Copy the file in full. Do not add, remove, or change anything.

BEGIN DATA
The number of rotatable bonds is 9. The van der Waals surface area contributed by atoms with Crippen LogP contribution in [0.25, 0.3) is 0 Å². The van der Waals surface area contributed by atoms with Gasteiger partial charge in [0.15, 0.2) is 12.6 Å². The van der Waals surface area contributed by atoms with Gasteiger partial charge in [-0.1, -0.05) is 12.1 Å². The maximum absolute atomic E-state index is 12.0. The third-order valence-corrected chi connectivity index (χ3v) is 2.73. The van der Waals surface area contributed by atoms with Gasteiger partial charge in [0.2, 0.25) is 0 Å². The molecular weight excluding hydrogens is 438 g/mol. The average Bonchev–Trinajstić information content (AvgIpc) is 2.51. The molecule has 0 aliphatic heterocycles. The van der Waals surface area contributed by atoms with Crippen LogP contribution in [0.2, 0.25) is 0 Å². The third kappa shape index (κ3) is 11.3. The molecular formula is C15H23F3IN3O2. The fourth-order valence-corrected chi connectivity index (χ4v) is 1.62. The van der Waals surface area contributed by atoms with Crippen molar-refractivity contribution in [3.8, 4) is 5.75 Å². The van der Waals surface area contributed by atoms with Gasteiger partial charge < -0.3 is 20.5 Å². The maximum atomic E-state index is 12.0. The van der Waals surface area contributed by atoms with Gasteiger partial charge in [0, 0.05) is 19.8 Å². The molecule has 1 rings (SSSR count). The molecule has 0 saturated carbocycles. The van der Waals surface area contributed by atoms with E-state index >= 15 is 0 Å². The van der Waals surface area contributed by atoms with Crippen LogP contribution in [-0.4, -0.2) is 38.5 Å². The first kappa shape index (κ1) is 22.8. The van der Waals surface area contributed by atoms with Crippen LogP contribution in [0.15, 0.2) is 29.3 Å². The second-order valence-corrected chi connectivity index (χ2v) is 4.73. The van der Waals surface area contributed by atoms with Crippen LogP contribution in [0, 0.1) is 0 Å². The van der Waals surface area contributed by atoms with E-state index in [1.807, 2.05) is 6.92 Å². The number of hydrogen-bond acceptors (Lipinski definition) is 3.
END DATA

The number of rotatable bonds is 9. The van der Waals surface area contributed by atoms with Crippen LogP contribution in [0.25, 0.3) is 0 Å². The van der Waals surface area contributed by atoms with Gasteiger partial charge in [0.15, 0.2) is 12.6 Å². The van der Waals surface area contributed by atoms with Gasteiger partial charge in [-0.1, -0.05) is 12.1 Å². The maximum absolute atomic E-state index is 12.0. The third-order valence-corrected chi connectivity index (χ3v) is 2.73. The van der Waals surface area contributed by atoms with Gasteiger partial charge in [0.2, 0.25) is 0 Å². The molecular weight excluding hydrogens is 438 g/mol. The average Bonchev–Trinajstić information content (AvgIpc) is 2.51. The molecule has 0 aliphatic heterocycles. The van der Waals surface area contributed by atoms with Crippen LogP contribution in [0.2, 0.25) is 0 Å². The third kappa shape index (κ3) is 11.3. The molecular formula is C15H23F3IN3O2. The fourth-order valence-corrected chi connectivity index (χ4v) is 1.62. The van der Waals surface area contributed by atoms with Crippen molar-refractivity contribution in [3.8, 4) is 5.75 Å². The van der Waals surface area contributed by atoms with Gasteiger partial charge < -0.3 is 20.5 Å². The maximum atomic E-state index is 12.0. The van der Waals surface area contributed by atoms with Gasteiger partial charge in [0, 0.05) is 19.8 Å². The molecule has 1 rings (SSSR count). The molecule has 0 saturated carbocycles. The van der Waals surface area contributed by atoms with E-state index >= 15 is 0 Å². The van der Waals surface area contributed by atoms with Crippen LogP contribution in [-0.4, -0.2) is 38.5 Å². The first kappa shape index (κ1) is 22.8. The van der Waals surface area contributed by atoms with Crippen LogP contribution in [0.15, 0.2) is 29.3 Å². The second-order valence-corrected chi connectivity index (χ2v) is 4.73. The van der Waals surface area contributed by atoms with Crippen LogP contribution in [0, 0.1) is 0 Å². The van der Waals surface area contributed by atoms with E-state index in [1.807, 2.05) is 6.92 Å². The number of hydrogen-bond acceptors (Lipinski definition) is 3.